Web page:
Peel testing is used to assess the bond quality and is a simple way of determining the adhesion strength of a material, especially in the case of a thin film deposited on a substrate.
By measuring the tension characteristics between the adhesive and the adherend surface, it is extremely useful in assessing the effects of processes (e.g. surface treatment, sterilisation) or real-life performance ( e.g. environmental exposure to temperature and pressure).
There are various methods of peel testing described in international and industry standards, but they all require at least one flexible adherend to be held in a tensile grip and separated from the other surface. The tensile force-extension values are continuously recorded to obtain precise data for calculating peel values. The main differences between the methods are the angles of peel and whether the peel angle remains constant during the test.
- 90 degree - requires a sliding table or peel wheel fixture to ensure the peel angle remains constant
- 135 degree - simulates the angle at which a person may peel a lid from a container (eg. a yoghurt pot)
- 180 degree - one of the adherends must be flexible enough so that it can essentially fold back on itself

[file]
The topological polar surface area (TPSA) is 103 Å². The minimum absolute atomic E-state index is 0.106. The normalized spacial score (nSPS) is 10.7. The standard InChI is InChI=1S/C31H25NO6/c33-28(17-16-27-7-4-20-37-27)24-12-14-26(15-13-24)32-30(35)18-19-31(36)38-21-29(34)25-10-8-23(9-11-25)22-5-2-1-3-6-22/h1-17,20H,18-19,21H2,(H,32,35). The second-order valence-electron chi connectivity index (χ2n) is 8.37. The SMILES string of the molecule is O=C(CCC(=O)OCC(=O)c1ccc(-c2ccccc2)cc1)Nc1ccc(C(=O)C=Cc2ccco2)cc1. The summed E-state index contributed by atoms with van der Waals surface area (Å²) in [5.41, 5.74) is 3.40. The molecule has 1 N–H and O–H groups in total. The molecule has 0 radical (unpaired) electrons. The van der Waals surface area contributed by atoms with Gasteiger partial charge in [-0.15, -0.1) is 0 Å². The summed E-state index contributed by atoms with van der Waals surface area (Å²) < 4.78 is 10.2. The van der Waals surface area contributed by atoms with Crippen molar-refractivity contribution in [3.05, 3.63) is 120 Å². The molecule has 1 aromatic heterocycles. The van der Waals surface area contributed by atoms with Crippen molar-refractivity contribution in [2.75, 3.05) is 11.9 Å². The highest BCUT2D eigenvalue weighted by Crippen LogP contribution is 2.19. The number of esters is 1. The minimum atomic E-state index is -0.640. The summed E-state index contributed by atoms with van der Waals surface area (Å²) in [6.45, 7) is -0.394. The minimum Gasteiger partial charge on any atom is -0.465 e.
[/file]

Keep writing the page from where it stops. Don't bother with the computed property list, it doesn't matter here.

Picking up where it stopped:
- Climbing drum - used when a flexible material is bonded to a very rigid adherend (eg. composite honeycomb aerospace panel)
- Floating roller - used when a flexible material is bonded to a comparatively rigid adherend
- T-peel - used for flexible-flexible adherends. Typically returns lower peel values than other methods since the entire load applied is transmitted to the bond
The result quoted for peel tests is the 'force per unit width' required to continue peeling the joint after initiation and is expressed typically as N/mm width. It is normally determined only from the flat portion of the force-extension curve without consideration for the first and last portions of the curve, where the load climbs and falls respectively.
However, the maximum tensile force, corresponding to the initiation of adhesive failure, is sometimes used, as it can be a more relevant indicator particularly when adhesives & laminates are sensitive to environmental degradation.